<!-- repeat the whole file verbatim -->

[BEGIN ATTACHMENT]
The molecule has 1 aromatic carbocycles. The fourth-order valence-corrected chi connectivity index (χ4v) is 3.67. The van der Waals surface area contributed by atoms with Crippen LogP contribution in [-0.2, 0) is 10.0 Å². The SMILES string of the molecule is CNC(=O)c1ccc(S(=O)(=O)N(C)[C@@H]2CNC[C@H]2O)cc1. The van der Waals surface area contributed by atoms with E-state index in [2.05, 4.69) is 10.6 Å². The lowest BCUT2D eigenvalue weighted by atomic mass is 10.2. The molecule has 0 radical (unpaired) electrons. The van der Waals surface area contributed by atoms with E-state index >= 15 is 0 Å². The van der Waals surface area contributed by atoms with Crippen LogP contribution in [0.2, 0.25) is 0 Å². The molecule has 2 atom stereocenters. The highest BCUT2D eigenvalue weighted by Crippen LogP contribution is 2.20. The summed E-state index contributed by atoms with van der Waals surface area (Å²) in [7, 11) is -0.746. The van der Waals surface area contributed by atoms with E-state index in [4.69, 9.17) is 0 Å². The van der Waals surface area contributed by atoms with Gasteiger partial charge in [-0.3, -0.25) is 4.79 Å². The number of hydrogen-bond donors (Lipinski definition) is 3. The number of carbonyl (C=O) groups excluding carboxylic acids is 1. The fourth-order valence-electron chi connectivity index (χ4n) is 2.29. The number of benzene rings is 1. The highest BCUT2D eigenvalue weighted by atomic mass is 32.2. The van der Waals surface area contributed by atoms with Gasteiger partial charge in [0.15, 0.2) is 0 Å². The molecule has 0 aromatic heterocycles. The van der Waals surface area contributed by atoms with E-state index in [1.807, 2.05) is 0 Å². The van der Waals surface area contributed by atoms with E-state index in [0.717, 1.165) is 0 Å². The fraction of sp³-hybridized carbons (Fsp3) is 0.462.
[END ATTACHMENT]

The molecule has 1 aromatic carbocycles. The fourth-order valence-corrected chi connectivity index (χ4v) is 3.67. The van der Waals surface area contributed by atoms with Crippen LogP contribution in [-0.2, 0) is 10.0 Å². The SMILES string of the molecule is CNC(=O)c1ccc(S(=O)(=O)N(C)[C@@H]2CNC[C@H]2O)cc1. The van der Waals surface area contributed by atoms with E-state index in [2.05, 4.69) is 10.6 Å². The lowest BCUT2D eigenvalue weighted by atomic mass is 10.2. The molecule has 0 radical (unpaired) electrons. The van der Waals surface area contributed by atoms with E-state index >= 15 is 0 Å². The van der Waals surface area contributed by atoms with Crippen LogP contribution in [0.2, 0.25) is 0 Å². The molecule has 2 atom stereocenters. The highest BCUT2D eigenvalue weighted by Crippen LogP contribution is 2.20. The summed E-state index contributed by atoms with van der Waals surface area (Å²) in [7, 11) is -0.746. The van der Waals surface area contributed by atoms with E-state index in [4.69, 9.17) is 0 Å². The van der Waals surface area contributed by atoms with Gasteiger partial charge in [-0.3, -0.25) is 4.79 Å². The number of hydrogen-bond donors (Lipinski definition) is 3. The number of carbonyl (C=O) groups excluding carboxylic acids is 1. The fourth-order valence-electron chi connectivity index (χ4n) is 2.29. The number of benzene rings is 1. The highest BCUT2D eigenvalue weighted by atomic mass is 32.2. The van der Waals surface area contributed by atoms with Gasteiger partial charge in [0.15, 0.2) is 0 Å². The molecule has 0 aromatic heterocycles. The van der Waals surface area contributed by atoms with E-state index in [1.807, 2.05) is 0 Å². The van der Waals surface area contributed by atoms with E-state index in [0.717, 1.165) is 0 Å². The fraction of sp³-hybridized carbons (Fsp3) is 0.462.